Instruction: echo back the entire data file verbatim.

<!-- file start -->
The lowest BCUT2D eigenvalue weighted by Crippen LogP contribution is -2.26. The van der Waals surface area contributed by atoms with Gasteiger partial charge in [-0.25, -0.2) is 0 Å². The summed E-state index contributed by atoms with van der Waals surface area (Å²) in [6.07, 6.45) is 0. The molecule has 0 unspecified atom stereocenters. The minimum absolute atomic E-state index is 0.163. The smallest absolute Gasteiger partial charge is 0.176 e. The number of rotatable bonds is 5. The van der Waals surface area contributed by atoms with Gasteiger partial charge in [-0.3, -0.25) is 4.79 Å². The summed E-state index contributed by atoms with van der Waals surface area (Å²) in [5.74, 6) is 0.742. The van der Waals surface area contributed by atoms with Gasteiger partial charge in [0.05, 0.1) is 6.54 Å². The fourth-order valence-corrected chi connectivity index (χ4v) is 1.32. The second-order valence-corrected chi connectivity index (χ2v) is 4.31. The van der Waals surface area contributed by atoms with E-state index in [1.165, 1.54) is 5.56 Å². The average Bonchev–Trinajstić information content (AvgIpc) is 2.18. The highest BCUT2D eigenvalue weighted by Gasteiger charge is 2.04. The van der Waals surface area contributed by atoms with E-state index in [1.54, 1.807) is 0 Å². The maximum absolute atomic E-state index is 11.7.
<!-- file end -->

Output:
The lowest BCUT2D eigenvalue weighted by Crippen LogP contribution is -2.26. The van der Waals surface area contributed by atoms with Gasteiger partial charge in [-0.25, -0.2) is 0 Å². The summed E-state index contributed by atoms with van der Waals surface area (Å²) in [6.07, 6.45) is 0. The molecule has 0 unspecified atom stereocenters. The minimum absolute atomic E-state index is 0.163. The smallest absolute Gasteiger partial charge is 0.176 e. The number of rotatable bonds is 5. The van der Waals surface area contributed by atoms with Gasteiger partial charge in [-0.3, -0.25) is 4.79 Å². The summed E-state index contributed by atoms with van der Waals surface area (Å²) in [5.74, 6) is 0.742. The van der Waals surface area contributed by atoms with Gasteiger partial charge in [0.05, 0.1) is 6.54 Å². The fourth-order valence-corrected chi connectivity index (χ4v) is 1.32. The second-order valence-corrected chi connectivity index (χ2v) is 4.31. The van der Waals surface area contributed by atoms with E-state index in [1.165, 1.54) is 5.56 Å². The average Bonchev–Trinajstić information content (AvgIpc) is 2.18. The highest BCUT2D eigenvalue weighted by Gasteiger charge is 2.04. The van der Waals surface area contributed by atoms with E-state index in [1.54, 1.807) is 0 Å². The maximum absolute atomic E-state index is 11.7.